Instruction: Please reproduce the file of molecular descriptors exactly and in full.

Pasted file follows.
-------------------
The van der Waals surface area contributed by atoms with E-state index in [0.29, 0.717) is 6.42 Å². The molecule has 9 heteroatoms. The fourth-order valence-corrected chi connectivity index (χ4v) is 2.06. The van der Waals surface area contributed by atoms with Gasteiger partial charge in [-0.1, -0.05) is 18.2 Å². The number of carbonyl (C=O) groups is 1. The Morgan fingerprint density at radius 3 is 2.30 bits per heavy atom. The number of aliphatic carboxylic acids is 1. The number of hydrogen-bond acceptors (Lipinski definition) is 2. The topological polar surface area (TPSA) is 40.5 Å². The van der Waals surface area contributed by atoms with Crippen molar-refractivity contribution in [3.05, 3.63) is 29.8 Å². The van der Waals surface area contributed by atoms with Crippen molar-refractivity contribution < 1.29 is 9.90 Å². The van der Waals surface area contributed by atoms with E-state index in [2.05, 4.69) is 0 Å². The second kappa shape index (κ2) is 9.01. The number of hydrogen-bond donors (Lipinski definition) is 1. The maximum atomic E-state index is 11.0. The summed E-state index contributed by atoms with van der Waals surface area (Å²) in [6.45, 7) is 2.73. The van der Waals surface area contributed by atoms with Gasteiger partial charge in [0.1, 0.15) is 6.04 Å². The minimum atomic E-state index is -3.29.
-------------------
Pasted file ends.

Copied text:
The van der Waals surface area contributed by atoms with E-state index in [0.29, 0.717) is 6.42 Å². The molecule has 9 heteroatoms. The fourth-order valence-corrected chi connectivity index (χ4v) is 2.06. The van der Waals surface area contributed by atoms with Gasteiger partial charge in [-0.1, -0.05) is 18.2 Å². The number of carbonyl (C=O) groups is 1. The Morgan fingerprint density at radius 3 is 2.30 bits per heavy atom. The number of aliphatic carboxylic acids is 1. The number of hydrogen-bond acceptors (Lipinski definition) is 2. The topological polar surface area (TPSA) is 40.5 Å². The van der Waals surface area contributed by atoms with Crippen molar-refractivity contribution in [3.05, 3.63) is 29.8 Å². The van der Waals surface area contributed by atoms with Crippen molar-refractivity contribution < 1.29 is 9.90 Å². The van der Waals surface area contributed by atoms with E-state index in [2.05, 4.69) is 0 Å². The second kappa shape index (κ2) is 9.01. The number of hydrogen-bond donors (Lipinski definition) is 1. The maximum atomic E-state index is 11.0. The summed E-state index contributed by atoms with van der Waals surface area (Å²) in [6.45, 7) is 2.73. The van der Waals surface area contributed by atoms with Gasteiger partial charge in [0.1, 0.15) is 6.04 Å². The minimum atomic E-state index is -3.29.